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How do you differentiate ultralights and experimental/uncertified from certified?

I am browsing websites with planes and sometimes it is hard for me to figure out if a plane is an ultralight or experimental or certified (I got to learn the certified ones, but I still miss some of them).
In Romania it is easy to differentiate the ULM from experimental/certified because the registration has numbers versus letters. Is there anything other than searching for that plane online that helps you differentiate those 3 categories?

LRPW, LRBS, Romania

These days its very difficult to tell a 3.axid ULM from an experimental or certified aircraft. In fact many UL pilots have a PPL and fly them like they would any other aircraft. Its all about the MTOW, well almost, there are some other factors to be taken into account.
In France experimental are F-Wxxx until they become.F-Pxxx which encompasses all annexe
ULM are F- Jxxx.


In Germany, it’s relatively easy to see which aircraft are Ultralights or not, just by looking at the registration. Aircraft with a registration beginning D-E are Single Engine Piston, D-M registered – eg D-MVAN – are ultra light, D-K are Motorgliders….

EDL*, Germany

It’s not possible by registration to differentiate between experimental and normal. However, ULs have LN-Yxx, gliders have LN-Gxx, helicopters have LM-Oxx. But then you can differentiate gliders and helicopters by the looks also Experimentals will always have EXPERIMENTAL printed in large letters in the cockpit and on the fuselage by the cockpit.

The elephant is the circulation

This is a start. See also “Threads possibly related to this one” below.

A few types can exist as certified or annex 1. We had a thread on types which are annex 1 (formerly called annex 2) but which don’t need permits; these can be valuable. Basically it is like e.g. an RV (can do own maintenance, etc) but does not need permits to fly internationally.

A few types can exist as UL or annex 1, depending on the country of registration. @io390 has one of these.

I am sure people can post examples, but in general there are no easy rules.

Shoreham EGKA, United Kingdom

There’s an interesting and comprehensive list of international aircraft registration prefixes and their sub-categories on Wikipedia. Some countries are very specific, e.g. Germany with 15 different types, or Switzerland allocating letters to manufacturers. Nothing to add for Romania though:

YR-1000 to YR-9999 (Gliders and ultralights). Previously CV until 1929.
YR-D0000 to YR-D9999 (UAVs, drones).

@Laurent_N Does the Romanian CAA have an online registration lookup? E.g. the UK G-INFO register has a category for certified/permit. That might tell you straight away.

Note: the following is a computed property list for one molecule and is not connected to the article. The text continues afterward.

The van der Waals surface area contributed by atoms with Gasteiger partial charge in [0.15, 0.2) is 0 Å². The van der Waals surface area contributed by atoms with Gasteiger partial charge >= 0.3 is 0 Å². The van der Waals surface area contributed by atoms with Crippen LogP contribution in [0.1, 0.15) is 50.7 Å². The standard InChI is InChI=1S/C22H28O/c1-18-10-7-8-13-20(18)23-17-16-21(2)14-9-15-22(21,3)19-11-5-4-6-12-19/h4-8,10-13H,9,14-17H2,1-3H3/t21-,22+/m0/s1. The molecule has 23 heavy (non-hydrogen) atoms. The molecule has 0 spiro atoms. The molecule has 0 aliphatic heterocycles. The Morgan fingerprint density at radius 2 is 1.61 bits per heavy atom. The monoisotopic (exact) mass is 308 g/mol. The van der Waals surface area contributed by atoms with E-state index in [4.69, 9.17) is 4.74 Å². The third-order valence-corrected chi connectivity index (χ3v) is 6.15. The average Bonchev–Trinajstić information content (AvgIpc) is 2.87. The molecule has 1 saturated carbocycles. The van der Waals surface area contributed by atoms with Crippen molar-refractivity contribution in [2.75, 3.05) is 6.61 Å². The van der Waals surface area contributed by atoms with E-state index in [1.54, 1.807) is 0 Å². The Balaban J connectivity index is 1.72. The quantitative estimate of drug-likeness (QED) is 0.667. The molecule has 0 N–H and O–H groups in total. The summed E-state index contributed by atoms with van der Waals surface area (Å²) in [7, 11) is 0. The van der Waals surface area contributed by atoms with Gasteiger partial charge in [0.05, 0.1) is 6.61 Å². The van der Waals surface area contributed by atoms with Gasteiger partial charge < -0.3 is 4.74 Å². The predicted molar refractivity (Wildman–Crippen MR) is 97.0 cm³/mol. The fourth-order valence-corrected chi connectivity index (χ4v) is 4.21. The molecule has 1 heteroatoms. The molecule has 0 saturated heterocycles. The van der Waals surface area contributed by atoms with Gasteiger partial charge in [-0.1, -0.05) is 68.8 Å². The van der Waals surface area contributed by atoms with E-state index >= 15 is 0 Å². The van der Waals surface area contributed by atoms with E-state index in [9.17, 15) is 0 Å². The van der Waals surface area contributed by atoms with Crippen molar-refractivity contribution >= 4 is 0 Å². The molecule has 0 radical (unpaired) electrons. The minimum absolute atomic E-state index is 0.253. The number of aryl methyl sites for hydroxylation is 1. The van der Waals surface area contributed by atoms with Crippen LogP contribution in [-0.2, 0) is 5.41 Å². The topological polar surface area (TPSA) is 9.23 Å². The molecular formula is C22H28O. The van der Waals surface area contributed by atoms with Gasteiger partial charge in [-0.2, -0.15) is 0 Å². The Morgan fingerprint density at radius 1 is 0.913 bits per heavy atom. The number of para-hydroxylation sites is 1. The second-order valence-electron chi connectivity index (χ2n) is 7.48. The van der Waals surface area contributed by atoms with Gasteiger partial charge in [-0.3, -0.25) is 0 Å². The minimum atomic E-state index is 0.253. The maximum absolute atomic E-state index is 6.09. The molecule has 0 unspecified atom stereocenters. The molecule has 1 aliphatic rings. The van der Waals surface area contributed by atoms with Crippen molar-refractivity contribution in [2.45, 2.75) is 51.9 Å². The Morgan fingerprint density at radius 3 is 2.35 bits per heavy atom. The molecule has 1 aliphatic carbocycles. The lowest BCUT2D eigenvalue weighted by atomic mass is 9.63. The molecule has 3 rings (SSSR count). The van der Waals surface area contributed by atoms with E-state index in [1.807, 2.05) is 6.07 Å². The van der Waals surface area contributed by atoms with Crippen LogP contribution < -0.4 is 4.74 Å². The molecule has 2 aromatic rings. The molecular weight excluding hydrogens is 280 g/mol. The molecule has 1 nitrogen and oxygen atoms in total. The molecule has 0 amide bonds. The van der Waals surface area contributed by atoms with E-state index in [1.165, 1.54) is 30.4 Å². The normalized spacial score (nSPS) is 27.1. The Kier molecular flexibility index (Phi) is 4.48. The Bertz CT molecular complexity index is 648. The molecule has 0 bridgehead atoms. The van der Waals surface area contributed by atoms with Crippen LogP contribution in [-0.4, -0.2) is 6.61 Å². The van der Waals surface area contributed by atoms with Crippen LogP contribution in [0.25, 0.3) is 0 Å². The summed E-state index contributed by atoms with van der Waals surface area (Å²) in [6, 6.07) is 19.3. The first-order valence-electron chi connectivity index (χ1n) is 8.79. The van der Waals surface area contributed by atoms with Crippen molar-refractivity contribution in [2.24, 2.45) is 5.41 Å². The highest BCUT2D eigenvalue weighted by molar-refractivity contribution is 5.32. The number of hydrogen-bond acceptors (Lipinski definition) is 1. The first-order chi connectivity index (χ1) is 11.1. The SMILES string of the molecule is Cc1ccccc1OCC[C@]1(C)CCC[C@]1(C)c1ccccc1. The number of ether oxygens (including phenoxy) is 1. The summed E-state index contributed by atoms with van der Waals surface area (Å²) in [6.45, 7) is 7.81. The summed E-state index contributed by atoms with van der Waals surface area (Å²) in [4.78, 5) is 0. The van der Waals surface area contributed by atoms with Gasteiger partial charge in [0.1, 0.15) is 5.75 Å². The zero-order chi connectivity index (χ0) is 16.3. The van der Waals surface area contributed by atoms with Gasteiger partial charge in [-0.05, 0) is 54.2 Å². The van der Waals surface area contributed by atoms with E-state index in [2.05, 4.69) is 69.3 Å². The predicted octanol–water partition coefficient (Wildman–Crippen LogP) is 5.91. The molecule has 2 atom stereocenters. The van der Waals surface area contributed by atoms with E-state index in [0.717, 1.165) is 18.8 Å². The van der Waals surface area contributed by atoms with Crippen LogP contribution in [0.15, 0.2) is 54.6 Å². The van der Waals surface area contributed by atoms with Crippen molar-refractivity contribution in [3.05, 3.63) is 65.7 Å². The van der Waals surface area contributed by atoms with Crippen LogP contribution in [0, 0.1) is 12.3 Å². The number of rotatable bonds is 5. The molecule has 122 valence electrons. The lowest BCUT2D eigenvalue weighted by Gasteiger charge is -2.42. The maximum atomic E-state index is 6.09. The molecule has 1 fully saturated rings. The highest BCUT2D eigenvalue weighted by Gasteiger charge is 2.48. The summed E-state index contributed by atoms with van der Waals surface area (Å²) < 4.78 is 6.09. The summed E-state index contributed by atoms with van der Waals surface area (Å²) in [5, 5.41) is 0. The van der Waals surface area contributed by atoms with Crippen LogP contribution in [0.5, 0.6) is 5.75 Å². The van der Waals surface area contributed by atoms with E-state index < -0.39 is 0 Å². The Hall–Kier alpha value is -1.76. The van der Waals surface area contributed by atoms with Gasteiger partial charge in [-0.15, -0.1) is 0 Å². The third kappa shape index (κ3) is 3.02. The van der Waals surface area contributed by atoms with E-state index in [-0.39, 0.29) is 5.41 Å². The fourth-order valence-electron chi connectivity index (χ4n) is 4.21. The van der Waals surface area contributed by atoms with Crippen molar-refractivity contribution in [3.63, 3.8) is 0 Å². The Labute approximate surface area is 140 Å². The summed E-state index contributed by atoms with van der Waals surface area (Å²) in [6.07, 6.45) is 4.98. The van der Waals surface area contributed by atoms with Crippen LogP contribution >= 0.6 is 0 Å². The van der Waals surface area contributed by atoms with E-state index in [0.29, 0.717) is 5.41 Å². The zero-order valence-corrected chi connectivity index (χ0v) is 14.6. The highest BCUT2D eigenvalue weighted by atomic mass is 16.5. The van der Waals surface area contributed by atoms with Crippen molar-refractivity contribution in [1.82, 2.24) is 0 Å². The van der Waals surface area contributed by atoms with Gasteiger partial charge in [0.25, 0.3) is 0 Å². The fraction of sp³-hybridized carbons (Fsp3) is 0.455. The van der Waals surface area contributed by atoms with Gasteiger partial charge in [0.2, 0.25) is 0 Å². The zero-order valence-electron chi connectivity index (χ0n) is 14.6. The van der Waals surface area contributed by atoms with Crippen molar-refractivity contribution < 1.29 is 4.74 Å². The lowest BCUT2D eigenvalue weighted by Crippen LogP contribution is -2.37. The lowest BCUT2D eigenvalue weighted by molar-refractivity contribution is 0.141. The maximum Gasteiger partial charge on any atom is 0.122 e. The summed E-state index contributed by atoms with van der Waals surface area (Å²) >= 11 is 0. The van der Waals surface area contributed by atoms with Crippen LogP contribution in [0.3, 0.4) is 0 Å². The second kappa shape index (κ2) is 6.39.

Last Edited by Capitaine at 03 Jun 19:20
EGHO-LFQF-KCLW, United Kingdom

“Basically it is like e.g. an RV (can do own maintenance, etc) but does not need permits to fly internationally.”

Are you sure an LAA Permit aircraft can fly internationally without permission? There were country deals preBrexit, and probably today
While in EASA, my Bolkow was on an EASA Permit, and presumably could fly anywhere is EASAland. Some individual examples of Certified aircraft are on Permit.
It’s more of a mess than you think.
PS I didn’t know the Permit was EASA not LAA until Brexit.

EGPE, United Kingdom

The UK Annex 1 permit was LAA, unless it was a CAA permit like e.g. a Spitfire or a Lancaster was.

EASA never AFAIK issued Annex 1 permits.

I finally found the thread about those rare types I was referring to.

“Experimental” is a term rarely used in Europe for the actual licensing category. It may exist in some countries for what is basically Annex 1 but most people who use it in Europe picked it up from the US scene.

Another approach to the OP’s question would be to search for the EASA Type Certificate. Then search for the FAA Type Certificate. There are a few types which have one or the other but not both. If a type has neither then it is simply not certified (in this context). Norway is, of course, different…

Shoreham EGKA, United Kingdom

Thank you @everyone for your answers!
I know how to find them in Romania but not internationally. I guess the best way would be to just search them online when I find something.

LRPW, LRBS, Romania

If you are a spotter, or someone sitting in the airport tower, in the vast majority of cases an Annex 1 or a UL is obvious from the type, and there aren’t all that many different types flying in significant numbers.

If not looking for accuracy, a 2-seater is likely to be uncertified unless it is one of the well known ones like a Cessna 150, and a 4-seater is likely to be certified. That is just how the market has developed.

However, a number will not be obvious at all.

Shoreham EGKA, United Kingdom
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